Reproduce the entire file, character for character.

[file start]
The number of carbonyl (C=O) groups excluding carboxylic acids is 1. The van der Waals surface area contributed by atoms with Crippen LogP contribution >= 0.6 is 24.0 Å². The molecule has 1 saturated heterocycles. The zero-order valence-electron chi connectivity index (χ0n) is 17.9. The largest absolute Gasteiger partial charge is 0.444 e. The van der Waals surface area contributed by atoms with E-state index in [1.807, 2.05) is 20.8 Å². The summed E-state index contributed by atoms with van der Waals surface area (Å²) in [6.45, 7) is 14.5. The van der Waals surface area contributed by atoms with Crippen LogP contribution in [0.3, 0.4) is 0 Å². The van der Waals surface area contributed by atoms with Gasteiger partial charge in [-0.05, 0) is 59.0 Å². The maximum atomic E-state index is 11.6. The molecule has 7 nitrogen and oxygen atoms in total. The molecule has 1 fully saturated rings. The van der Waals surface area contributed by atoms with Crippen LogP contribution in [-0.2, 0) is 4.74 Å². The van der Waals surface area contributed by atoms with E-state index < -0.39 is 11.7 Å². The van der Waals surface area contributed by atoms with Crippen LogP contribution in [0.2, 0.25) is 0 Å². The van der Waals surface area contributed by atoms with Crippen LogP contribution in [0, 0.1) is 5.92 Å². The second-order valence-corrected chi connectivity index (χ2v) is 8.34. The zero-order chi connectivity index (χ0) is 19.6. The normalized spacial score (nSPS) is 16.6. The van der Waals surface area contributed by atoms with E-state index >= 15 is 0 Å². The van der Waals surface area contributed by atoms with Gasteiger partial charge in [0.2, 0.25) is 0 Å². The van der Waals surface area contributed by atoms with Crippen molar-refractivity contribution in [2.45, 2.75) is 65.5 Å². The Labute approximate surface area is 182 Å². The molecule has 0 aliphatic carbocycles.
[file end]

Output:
The number of carbonyl (C=O) groups excluding carboxylic acids is 1. The van der Waals surface area contributed by atoms with Crippen LogP contribution >= 0.6 is 24.0 Å². The molecule has 1 saturated heterocycles. The zero-order valence-electron chi connectivity index (χ0n) is 17.9. The largest absolute Gasteiger partial charge is 0.444 e. The van der Waals surface area contributed by atoms with E-state index in [1.807, 2.05) is 20.8 Å². The summed E-state index contributed by atoms with van der Waals surface area (Å²) in [6.45, 7) is 14.5. The van der Waals surface area contributed by atoms with Crippen LogP contribution in [0.3, 0.4) is 0 Å². The van der Waals surface area contributed by atoms with Gasteiger partial charge in [-0.05, 0) is 59.0 Å². The maximum atomic E-state index is 11.6. The molecule has 7 nitrogen and oxygen atoms in total. The molecule has 1 fully saturated rings. The van der Waals surface area contributed by atoms with Crippen LogP contribution in [-0.2, 0) is 4.74 Å². The van der Waals surface area contributed by atoms with E-state index < -0.39 is 11.7 Å². The van der Waals surface area contributed by atoms with Crippen LogP contribution in [0.2, 0.25) is 0 Å². The van der Waals surface area contributed by atoms with Crippen LogP contribution in [0, 0.1) is 5.92 Å². The second-order valence-corrected chi connectivity index (χ2v) is 8.34. The zero-order chi connectivity index (χ0) is 19.6. The normalized spacial score (nSPS) is 16.6. The van der Waals surface area contributed by atoms with E-state index >= 15 is 0 Å². The van der Waals surface area contributed by atoms with Gasteiger partial charge in [0.2, 0.25) is 0 Å². The van der Waals surface area contributed by atoms with Crippen molar-refractivity contribution in [2.45, 2.75) is 65.5 Å². The Labute approximate surface area is 182 Å². The molecule has 0 aliphatic carbocycles.